Lebanon’s sovereignty and its territorial integrity were for decades violated by Syria, during the years of Syrian occupation: 1976 to 2005. After the occupation ended, the Assad regime in Syria continued to intervene in Lebanon, but less openly–for example by secretly arranging the murders a long series of Lebanese leaders and journalists who opposed Syrian interests.
But now, while Syria is mired in a bloody conflict between the populace and the Assad regime, Syrian intervention in Lebanon is both more open and less bearable. In addition of course to creating the problem of coping with Syrian refugees (a problem shared with Jordan and Turkey), the Syrian military continues to violate Lebanon’s borders with impunity. As the Aspen Institute’s Weekly Lebanon Round-Up just reported,
Syrian reconnaissance jets flew over the Lebanese border towns this week, escalating tensions between the two sides. The raids took place as U.N. Special Coordinator to Lebanon Derek Plumbly toured the area to check up on Syrian refugees. Last week, Syrian troops entered the Lebanese town of Arsal and attacked Lebanon’s Army post. (Go here to subscribe.)
There is more: the Wall Street Journal has reported that “Syrian warplanes fired missiles into Lebanese territory” just ten days ago.
What could Lebanon do? The Weekly Lebanon Round-Up, produced jointly with the Lebanon Renaissance Foundation, suggests:
For one, Lebanon could choose to proceed with filing complaints against Syria for its violations of Lebanese sovereignty. Lebanon could also explore the option of deploying UNIFIL forces along the Syrian border, in order to support the military’s defense efforts and stabilize border towns. The Prime Minister could also summon the Syrian Ambassador in Beirut, who has accused Lebanese groups of complicity in the Syrian conflict, to reprimand him over the recent aggression.
But of these, Lebanon has done none. Fear of Syria and fear of Hezbollah are part of the explanation, for the terrorist group remains not only a steadfast supporter of Assad but a direct participant in Syria’s war. To me this Lebanese silence is reminiscent of the situation during the 2006 war between Israel and Hezbollah, which was caused when Hezbollah violated the Israeli border and captured and killed Israeli soldiers. When U.S. officials told Lebanon’s then-prime minister Siniora that all we needed to start putting together an international force to keep the peace, patrol the borders, and defend Lebanese sovereignty was his request for such a force, he balked. Do I really have to ask, he said to us–fearful no doubt of the reactions of both Syria and Hezbollah.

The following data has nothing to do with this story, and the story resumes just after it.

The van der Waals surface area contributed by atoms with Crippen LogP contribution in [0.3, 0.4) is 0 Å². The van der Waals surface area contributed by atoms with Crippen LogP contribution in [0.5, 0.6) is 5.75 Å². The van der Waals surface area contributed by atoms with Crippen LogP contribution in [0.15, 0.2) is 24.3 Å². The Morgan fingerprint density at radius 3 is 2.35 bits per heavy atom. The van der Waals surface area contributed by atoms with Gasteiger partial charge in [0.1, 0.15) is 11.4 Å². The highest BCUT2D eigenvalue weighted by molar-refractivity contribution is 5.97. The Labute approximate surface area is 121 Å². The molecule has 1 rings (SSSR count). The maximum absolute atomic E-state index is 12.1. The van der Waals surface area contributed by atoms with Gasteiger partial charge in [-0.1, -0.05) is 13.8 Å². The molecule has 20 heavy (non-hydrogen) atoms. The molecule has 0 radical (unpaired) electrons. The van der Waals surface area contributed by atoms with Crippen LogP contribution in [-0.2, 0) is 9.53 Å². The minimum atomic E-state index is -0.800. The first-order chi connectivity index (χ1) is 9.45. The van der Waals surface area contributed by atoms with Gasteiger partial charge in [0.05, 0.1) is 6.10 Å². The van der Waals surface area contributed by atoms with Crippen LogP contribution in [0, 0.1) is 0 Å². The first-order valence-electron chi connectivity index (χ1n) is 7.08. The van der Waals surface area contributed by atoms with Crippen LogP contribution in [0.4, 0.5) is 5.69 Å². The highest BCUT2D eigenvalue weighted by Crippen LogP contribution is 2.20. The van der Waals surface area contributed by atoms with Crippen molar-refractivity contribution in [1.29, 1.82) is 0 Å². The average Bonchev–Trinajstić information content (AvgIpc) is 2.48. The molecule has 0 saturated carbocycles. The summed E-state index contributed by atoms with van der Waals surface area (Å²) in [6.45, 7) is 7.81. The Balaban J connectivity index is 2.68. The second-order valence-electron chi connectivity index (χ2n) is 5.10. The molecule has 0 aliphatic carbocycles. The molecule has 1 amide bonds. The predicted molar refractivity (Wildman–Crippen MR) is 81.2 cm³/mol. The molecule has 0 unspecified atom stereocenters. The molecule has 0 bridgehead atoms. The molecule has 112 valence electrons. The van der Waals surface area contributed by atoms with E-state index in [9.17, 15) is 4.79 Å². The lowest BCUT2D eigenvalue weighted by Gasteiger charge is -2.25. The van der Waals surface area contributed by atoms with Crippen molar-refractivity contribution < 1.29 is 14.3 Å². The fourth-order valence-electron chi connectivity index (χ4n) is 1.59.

In the language so many Lebanese speak, “plus ca change….” But things should change, and Lebanon’s leaders should this time rise to the challenge and defend their nation’s borders and sovereignty. I suggested above that two things, fear of Syria and fear of Hezbollah, explain in part why they do not. Here is the third part: lack of faith in us. That is, they fear that if they stand up to Syria they will not get the support they need from the United States, the UN, France, the EU, Turkey and others in a position to back their demands. Those who ask what good a no-fly zone would do should consider this: one very simple standard to be imposed would be that the sovereignty of the Assad regime’s neighbors may no longer be violated at will. I believe Lebanon’s leaders would be far more likely to ask for help if they believed they would actually then receive it. Sadly, there is today little reason for them to reach that conclusion–so the shame is ours more than theirs.